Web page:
Shakespeare Re-Told: Mini Reviews

Last week was the 400th anniversary of Shakespeare's death, which means we'll be seeing a lot of the bard on our screens this year. Some (annoying) people would argue that you haven't really experienced Shakespeare unless you've sat for hours in a crowded theatre, but I'd say different. One of my first introductions to the plays was the BBC's Shakespeare re-told season, broadcast in 2005. It definitely grabbed my interest.

Shown over a series of weeks, this mini-series was made up of four films, connected only by the Shakespeare link. Much Ado about Nothing, MacBeth, Taming of the Shrew and A Midsummer Night's Dream were brought into the modern day, with ordinary, accessible dialogue - think She's the Man or 10 Things I Hate About You aimed at adults. Some stories translated better than others (would Macbeth really kill for a restaurant?) but thanks to some great writing and a fabulous cast (including Damian Lewis, Billie Piper, James McAvoy, Keeley Hawes, Richard Armitage, Rufus Sewell, Imelda Staunton - the list goes on...) all four instalments were very watch-able. Much Ado, in particular, is a lot of fun. Anyway, in honour of Shakespeare's death-day, I thought it was time I reviewed them!

Much Ado About Nothing 
Screenplay: David Nicholls, Starring: Damian Lewis, Sarah Parish, Billie Piper, Olivia Coleman, Tom Ellis

This was my first encounter with Much Ado, which has since become my favourite Shakespeare play (of the ones I'm familiar with) while this is remains my favourite version! Focusing on the team of a local newsroom, Sarah Parish's Beatrice and Damian Lewis's Benedick are the bickering news anchors, Billie Piper plays weather-girl, Hero (who's father is the big boss) and Tom Ellis (Gary from Miranda) is 'Claude' who falls for her. However, on the eve of the wedding destruction is sown by Don, Hero's jealous semi-stalker. Like in the play, the Beatrice and Benedick bits are the best (I love the scene where she helps him with his best man speech) and although Damian Lewis's performance is similar to Kenneth Branagh's in the 1993 film, I liked his Benedick better. I thought the whole thing was cleverly adapted (by the author of One Day and Starter for 10) and the ending was more satisfying than in the original - at least by modern standards. It's very noughties, but still genuinely funny with some lovely romantic moments. The best of the bunch!

Screenplay: Peter Moffatt, Starring: James McAvoy, Keeley Hawes, Richard Armitage

What can I say about this one? Well, James McAvoy is great as always and so is Keeley Hawes (playing Lady Macbeth.)  It's very dark in tone, as suited to a tragedy, and the concept is interesting - but I just didn't buy it. The story follows Joe MacBeth, a head chef who's been working his socks off for years while Duncan, the big boss, takes all the credit. Joe's wife - slightly unhinged by post-natal depression - convinces him to murder the guy in his sleep, after some psychic bin-men tell him he'll be heir to 3 Michelin stars. And it all spirals from there. As I say, you can't fault the acting, but surely no-one would kill in cold blood for the sake of a few stars on a restaurant? Why not just leave and set up your own place? Anyway, despite some clever twists and a lot of atmosphere, this instalment was too dark for me, convincing or not. The scene where (SPOILER) MacDuff's family are killed is particularly grim.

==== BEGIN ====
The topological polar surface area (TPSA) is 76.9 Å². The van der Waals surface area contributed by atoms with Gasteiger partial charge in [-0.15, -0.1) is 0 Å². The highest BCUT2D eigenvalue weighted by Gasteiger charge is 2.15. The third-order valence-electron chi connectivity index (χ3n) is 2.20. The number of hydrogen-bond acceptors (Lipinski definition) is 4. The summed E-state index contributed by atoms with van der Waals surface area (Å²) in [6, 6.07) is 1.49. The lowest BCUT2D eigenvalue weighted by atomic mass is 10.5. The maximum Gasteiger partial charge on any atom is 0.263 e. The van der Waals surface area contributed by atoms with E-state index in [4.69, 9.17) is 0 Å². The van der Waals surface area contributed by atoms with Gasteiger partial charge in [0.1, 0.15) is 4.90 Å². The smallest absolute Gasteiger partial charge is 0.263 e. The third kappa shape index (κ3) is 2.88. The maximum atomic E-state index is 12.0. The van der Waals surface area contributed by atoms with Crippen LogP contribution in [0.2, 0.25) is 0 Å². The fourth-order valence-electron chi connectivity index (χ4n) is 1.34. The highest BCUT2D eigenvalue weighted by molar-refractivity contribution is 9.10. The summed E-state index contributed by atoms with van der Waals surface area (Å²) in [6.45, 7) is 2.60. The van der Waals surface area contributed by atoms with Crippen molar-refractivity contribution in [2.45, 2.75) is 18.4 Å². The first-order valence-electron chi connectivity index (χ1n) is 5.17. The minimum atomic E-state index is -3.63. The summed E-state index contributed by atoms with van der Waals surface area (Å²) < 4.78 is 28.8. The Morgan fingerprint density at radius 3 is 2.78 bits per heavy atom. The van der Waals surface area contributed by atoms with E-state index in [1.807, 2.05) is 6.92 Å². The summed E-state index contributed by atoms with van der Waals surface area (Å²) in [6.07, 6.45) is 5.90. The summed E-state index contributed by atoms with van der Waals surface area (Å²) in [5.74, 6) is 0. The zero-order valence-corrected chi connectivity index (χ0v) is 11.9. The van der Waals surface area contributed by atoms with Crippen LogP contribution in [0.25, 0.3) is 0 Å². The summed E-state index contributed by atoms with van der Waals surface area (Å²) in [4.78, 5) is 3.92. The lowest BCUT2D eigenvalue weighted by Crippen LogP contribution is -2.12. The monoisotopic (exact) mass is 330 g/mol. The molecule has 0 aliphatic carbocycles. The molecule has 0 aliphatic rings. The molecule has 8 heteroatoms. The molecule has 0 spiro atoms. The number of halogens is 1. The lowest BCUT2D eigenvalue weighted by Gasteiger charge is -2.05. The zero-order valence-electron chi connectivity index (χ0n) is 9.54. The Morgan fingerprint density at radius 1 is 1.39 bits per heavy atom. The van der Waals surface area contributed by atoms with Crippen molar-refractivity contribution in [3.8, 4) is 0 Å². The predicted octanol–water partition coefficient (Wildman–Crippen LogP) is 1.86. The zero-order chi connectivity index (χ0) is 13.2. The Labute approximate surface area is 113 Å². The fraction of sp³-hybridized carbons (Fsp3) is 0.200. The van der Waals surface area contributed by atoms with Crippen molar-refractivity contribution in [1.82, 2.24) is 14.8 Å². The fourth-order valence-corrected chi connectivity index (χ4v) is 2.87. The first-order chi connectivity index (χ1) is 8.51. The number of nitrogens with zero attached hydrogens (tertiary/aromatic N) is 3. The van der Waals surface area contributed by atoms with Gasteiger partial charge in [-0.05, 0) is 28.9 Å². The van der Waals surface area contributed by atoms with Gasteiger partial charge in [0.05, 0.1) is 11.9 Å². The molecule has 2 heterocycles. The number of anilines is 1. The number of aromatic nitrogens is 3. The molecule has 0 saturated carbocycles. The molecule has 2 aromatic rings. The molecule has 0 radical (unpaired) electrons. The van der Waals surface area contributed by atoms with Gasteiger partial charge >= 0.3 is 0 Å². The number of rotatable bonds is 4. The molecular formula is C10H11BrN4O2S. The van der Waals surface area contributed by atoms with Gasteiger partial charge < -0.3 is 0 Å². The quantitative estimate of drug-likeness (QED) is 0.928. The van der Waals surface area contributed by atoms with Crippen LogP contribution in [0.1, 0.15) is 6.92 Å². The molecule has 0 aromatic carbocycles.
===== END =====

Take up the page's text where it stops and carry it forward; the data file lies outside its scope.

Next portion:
The Taming of the Shrew
Screenplay: Sally Wainwright, Starring: Shirley Henderson, Rufus Sewell, Twiggy Lawson, Santiago Cabrera

Despite it's decidedly non-feminist message (or is it supposed to be tongue in cheek? I can never tell) Shakespeare's Taming of the Shrew is no stranger to modern re-imaginings. Kiss me Kate and 10 Things I Hate About You were both well received, and this version gives us another unique take on the story. Penned by Sally Wainwright (Happy Valley, Last Tango in Halifax) this adaptation casts Kate as an opposition MP, who's been advised to find a husband in order to make her more electable. Rufus Sewell plays Petruchio, her unlikely choice. I liked this overall, but I felt it took things too far in places. Loved the casting though! Shirley Henderson (Harry Potter, Bridget Jones' Diary) is fantastic as Kate, and so tiny that Rufus Sewell looks gigantic and manly next to her - which gives the right effect. They had a lot of chemistry and although some elements of their relationship made me uncomfortable, you really felt the heat between the two of them. I read an interview with Rufus Sewell once, where he cited this as one of the few projects he's been passionate about throughout his career - and he definitely puts in a great performance. Watch out, too for a young Santiago Cabrera (Merlin, The Musketeers) as one of Bianca's suitors.

A Midsummer Night's Dream
Screenplay: Peter Bowker, Starring: Imelda Staunton, Bill Paterson, Lennie James, Sharon Small, Johnny Vegas

Set in a holiday park where Hermia and the respectable James Demetrius are due to announce their engagement, proceedings are thrown off by the appearance of Hermia's 'true love' - the un-employed, hippie-type, Xander. The King and Queen of the faeries confuse things further,  using 'love juice' to create chaos among the lovers and get revenge on each other. Faeries in a contemporary story felt a bit odd, and it was all a bit random, but the bits with the 'mechanicals' worked well. It's not my favourite (I don't really know the play) but still worth a watch. Imelda Staunton, especially, is great, and the ending is lovely and romantic. 


  1. These sound very cool! I've never heard of this... You should see the Emma Thompson/Kenneth Branaugh Much Ado. EXCELLENT.

    1. They're really good! They showed us the Kenneth Branagh Much ado at school and I did like it! Maybe time for a re-watch :D


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